NEW YORK HOMEOWNERS UNCLEAR ON POLICIES: SURVEYPosted On: Oct. 4, 1998 12:00 AM CST
Despite an active 1998 hurricane season, few homeowners in New York understand how their policies work when such disasters strike, according to the Independent Insurance Agents Assn. of New York Inc.
According to a telephone survey commissioned by the IIAANY in late August, 73% of the 500 Long Island homeowners in Nassau, Suffolk and Queens counties responding to the survey neither had heard of the term "windstorm deductible," nor knew it to be an integral part of their coverage. Furthermore, the survey found that of those homeowners that recognized the term, 59% were unable to say how windstorm deductibles apply to their insurance protection, what triggers deductible applications and what they mean to their reimbursement for loss to their homes and other property.
As a result of increased sensitivity to hurricanes and storms, many insurers in recent years have applied windstorm deductibles to homeowner policies, the IIAANY noted.
Despite this move by insurers, 48% of the surveyed homeowners are not sure if their insurance policies have a windstorm deductible. Of those unsure, 45% live within a half mile from the shore line.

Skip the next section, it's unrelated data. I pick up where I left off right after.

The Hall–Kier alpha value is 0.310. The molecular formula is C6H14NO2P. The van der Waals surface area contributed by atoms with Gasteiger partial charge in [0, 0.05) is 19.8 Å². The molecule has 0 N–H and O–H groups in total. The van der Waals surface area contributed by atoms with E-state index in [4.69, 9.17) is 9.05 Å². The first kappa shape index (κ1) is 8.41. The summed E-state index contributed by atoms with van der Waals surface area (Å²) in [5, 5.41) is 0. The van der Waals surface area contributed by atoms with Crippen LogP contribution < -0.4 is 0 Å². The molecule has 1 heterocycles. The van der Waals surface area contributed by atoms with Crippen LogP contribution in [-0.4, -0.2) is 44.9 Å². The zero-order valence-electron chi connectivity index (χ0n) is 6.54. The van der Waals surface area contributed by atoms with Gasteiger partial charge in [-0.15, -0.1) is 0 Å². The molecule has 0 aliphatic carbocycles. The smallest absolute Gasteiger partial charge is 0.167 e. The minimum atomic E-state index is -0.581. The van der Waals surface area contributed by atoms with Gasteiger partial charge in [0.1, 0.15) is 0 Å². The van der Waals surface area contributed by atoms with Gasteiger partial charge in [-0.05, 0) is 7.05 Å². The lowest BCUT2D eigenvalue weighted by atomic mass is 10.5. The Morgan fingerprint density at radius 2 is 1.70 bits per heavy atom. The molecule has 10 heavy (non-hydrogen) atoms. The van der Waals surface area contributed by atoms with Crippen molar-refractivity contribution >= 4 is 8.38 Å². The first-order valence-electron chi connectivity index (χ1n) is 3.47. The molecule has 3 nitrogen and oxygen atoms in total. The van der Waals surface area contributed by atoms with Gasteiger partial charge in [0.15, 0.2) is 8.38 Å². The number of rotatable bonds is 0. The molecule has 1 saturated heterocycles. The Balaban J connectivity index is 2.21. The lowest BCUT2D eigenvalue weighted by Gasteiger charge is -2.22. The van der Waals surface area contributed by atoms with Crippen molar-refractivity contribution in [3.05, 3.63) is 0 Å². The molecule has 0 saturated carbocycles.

"The survey found widespread consumer ignorance of this new policy provision," John Haskell, president of IIAANY, said in a release. "Independent agents have worked hard to explain to their clients this recent application of the windstorm deductibles, but yet still many have not gotten the message," he said.
Responding to calls from independent agents regarding the issue, Mr. Haskell praised the New York State Insurance Department, which issued regulation calling for insurers to denote windstorm deductibles clearly as both a dollar and percentage amount on the face of the policy.
The IIAANY is working with the department to address the issue of standardizing the trigger that causes windstorm deductibles to apply.
"Right now, each company makes its own rules as to when wind force and storm location trigger the application of the deductible," Mr. Haskell said. "The variations can bewilder homeowners."